This page is dedicated to the Memory of Able Seaman Frank Bee, Royal Navy.
May his name live forever more and be remembered with affection and honour.
23 October 1925 to 2 July 2014
Our Condolences to his Wife Vivien and Daughters Jill and Wendy on the passing of Frank.
HMS Birmingham at full speed 1944
One of many great blokes I have met along the way was Frank Bee, a real character.
He is the sort of bloke you just know you would get on with.
However going out for a good time, he’d be the one to get you into trouble.
I liked him straight away.
Frank Bee at Home
We offer the reader a "gallery view" of the photographs.
You can move from one photo to the next (or previous) by clicking the arrow which appears on the right or left of the pop-up photo.
Or pick from the photos which appear at the bottom of your screen.
and the Blackpool Gazette Tribute
have been enhanced by the provision of a magnifier.
You can use the scroll wheel on your mouse to zoom in and out.
Just move your pointer over the image to start.
Frank Bee had two favourite pieces of music and in his honour we have included them here.
To access the playing menu please click below.
Softly as I leave you
The Magnificent Seven
Frank Bee On Parade for Remembrance Day
Franks first ship HMS Foley K474
Below are excerpts from the author’s correspondence with Mr and Mrs Bee. They are indicative of some of the research and ensuing relationships that have developed while setting up this website.
12 June 2009
Re: H.M.S Birmingham WW II
Frank Sutton Taylor JX 324358
Dear Frank, Vivien,
It was fantastic to speak to you both and thank you very much for your offer of assistance with our Family projects. As explained I was contacted by Mr John Solway Royal Navy Returned Serviceman who in his spare time assists inquiries and by bringing old shipmates together. This was to your inquiry in the Navy News in September 1995 seeking to trace old shipmates from crew of H.M.S Birmingham.
Frank it would be certain your paths would have crossed. You served from 1944 to 1946 and would have been in Copenhagen to accept the surrender of the German warships Prinz Eugen and Nurnberg. As you would be aware there were 80,000 Germans in Copenhagen at the time of Germany’s surrender.
16 December 2010
Dear Frank, Vivien
It was fantastic to speak to you both and thank you very much once again for the hand-embroidered Lancashire Rose. It certainly means a lot to me and takes pride of place in my living room for everyone to see as they come through the lounge door.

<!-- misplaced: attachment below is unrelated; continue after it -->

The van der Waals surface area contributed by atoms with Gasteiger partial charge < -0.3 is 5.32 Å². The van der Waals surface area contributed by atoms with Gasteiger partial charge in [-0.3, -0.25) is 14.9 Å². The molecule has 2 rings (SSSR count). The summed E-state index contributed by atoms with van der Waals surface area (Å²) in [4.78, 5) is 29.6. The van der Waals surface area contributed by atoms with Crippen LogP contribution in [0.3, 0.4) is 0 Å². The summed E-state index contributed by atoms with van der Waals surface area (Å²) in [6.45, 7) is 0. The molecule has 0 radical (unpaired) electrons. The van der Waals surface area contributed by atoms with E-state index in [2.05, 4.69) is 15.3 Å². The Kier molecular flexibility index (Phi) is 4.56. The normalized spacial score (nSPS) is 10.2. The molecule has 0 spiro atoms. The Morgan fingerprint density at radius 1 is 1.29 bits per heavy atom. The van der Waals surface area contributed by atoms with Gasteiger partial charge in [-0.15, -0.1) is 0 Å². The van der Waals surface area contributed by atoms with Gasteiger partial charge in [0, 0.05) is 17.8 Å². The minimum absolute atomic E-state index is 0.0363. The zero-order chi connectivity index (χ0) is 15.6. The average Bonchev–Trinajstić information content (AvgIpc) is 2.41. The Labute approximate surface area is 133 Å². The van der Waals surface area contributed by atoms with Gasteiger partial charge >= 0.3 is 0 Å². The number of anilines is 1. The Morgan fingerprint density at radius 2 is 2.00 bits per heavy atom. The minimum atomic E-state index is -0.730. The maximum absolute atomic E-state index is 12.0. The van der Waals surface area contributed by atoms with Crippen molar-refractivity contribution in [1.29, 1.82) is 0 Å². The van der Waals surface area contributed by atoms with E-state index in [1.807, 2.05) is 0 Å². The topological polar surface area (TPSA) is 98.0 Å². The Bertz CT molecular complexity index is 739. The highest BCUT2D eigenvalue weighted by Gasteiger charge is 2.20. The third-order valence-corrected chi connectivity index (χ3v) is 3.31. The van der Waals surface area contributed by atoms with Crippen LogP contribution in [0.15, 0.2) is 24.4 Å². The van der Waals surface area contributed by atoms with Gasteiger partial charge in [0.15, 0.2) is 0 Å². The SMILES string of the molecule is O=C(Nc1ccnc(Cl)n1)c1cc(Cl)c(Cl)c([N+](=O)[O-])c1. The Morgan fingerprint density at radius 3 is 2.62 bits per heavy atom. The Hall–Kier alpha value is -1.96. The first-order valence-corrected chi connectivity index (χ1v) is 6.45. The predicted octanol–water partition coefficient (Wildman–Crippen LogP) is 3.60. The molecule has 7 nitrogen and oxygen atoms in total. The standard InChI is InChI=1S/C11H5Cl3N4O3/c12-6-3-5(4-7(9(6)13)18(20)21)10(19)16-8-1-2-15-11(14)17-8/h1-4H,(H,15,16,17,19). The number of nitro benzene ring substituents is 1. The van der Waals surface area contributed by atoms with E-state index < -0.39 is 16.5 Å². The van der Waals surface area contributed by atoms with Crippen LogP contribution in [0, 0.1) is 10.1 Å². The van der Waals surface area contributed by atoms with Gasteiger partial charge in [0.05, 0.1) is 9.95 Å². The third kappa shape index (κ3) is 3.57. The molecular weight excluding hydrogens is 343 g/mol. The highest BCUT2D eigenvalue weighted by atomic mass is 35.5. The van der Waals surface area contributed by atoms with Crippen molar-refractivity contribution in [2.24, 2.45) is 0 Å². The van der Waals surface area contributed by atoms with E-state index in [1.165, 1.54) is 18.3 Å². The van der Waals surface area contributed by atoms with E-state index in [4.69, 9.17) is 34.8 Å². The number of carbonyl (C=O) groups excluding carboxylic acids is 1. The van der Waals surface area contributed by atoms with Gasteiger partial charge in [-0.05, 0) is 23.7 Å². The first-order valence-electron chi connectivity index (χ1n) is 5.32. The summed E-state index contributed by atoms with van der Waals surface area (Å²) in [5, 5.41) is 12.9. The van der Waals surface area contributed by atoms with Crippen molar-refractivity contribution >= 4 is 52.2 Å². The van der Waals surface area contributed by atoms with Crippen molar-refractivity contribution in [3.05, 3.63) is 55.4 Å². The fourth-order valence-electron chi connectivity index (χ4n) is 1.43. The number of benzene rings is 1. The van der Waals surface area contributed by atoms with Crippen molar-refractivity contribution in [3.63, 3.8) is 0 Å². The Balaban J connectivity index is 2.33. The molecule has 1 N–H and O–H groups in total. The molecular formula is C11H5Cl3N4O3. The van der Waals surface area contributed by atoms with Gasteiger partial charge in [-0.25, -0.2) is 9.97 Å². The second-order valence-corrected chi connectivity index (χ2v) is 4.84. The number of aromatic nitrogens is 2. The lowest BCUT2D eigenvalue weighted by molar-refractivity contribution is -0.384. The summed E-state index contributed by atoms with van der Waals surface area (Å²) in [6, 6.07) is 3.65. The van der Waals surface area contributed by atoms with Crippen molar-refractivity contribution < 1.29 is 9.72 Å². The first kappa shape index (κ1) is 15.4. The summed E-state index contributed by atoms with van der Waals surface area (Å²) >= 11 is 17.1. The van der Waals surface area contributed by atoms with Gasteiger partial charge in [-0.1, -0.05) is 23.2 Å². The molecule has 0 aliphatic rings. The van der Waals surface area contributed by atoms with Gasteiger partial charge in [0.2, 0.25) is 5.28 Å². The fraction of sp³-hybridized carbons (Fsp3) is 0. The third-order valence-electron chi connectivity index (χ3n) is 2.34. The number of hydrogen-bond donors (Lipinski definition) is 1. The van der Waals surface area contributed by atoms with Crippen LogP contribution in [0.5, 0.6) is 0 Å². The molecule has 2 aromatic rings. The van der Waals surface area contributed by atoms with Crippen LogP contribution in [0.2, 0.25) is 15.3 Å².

The inscription on the reverse side reads
We hope this Lancashire rose reminds you of your visit and your UK roots.
Made especially for you.
With love and best wishes, Frank and Vivien Bee
I too, really enjoyed meeting you both and having a good old chat which was one of the highlights of my trip – getting to Fleetwood and meeting you. As I mentioned I am very proud of my British ancestry. It was certainly an unbelievable trip and a great experience.
My travels took me to the following;
On Thursday 14th October I visited the town of Sudbury in Suffolk to view the adoption shield for H.M.S. Scarab and had the honour of being welcomed by the Lord Mayor - have attached a number of Photos of my trip for your information. I hope very much that you like them as much as I do.
On Saturday 16th October I travelled to Cheltenham to visit Mr. Len Mell who served on H.M.S. Scarab August 1944 to February 45. Mrs.Mell is in her 98th year and what a fine lady.
On Wednesday 20th October I visited Perivale, Middlesex and Essex to pay my respects to my Grandparents.
Friday 22nd I travelled from London to Wales to visit Gordon Smith of naval-history.net.
If you have the opportunity, look up his website. It has been acknowledged as a leader in Royal Navy research.
On 26th October I flew to Los Angeles, spent a week touring around and returned to New Zealand on Monday November 1st . So from leavingNew Zealand on September 19th it was a very busy schedule I had in front of me but a very exciting one.
Frank and Vivienne have a wonderful Christmas and a happy, healthy and prosperous New Year.
The handwritten text reads:
This is Fleetwood’s War Memorial. The trees were planted by children who lost relatives in First World War.
Frank’s 2 Uncles and Father are named on the Memorial.
Photos from Frank’s Album
HMS Birmingham Frank Bee (Right)
HMS Birmingham, Members (Mess 66)
Frank. Bee (centre white cap)
Arriving Jetty, Copenhagen
Frank Bee on right Carly Float
1st left in group
A girl (sorry 2 girls) in every port!!!
All sailors were the same!!!
Frank Bee’s Handwritten Firsthand Account
(including the incident with the mine)
Southampton Class Cruisers
(from Jane’s Fighting Ships courtesy of Frank Bee)
German Heavy Cruiser Prinz Eugen
German Light Cruiser Nurnberg
The German heavy cruiser, Prinz Eugen and the light cruiser Nurnberg at the end of the war were the only two operational cruisers left.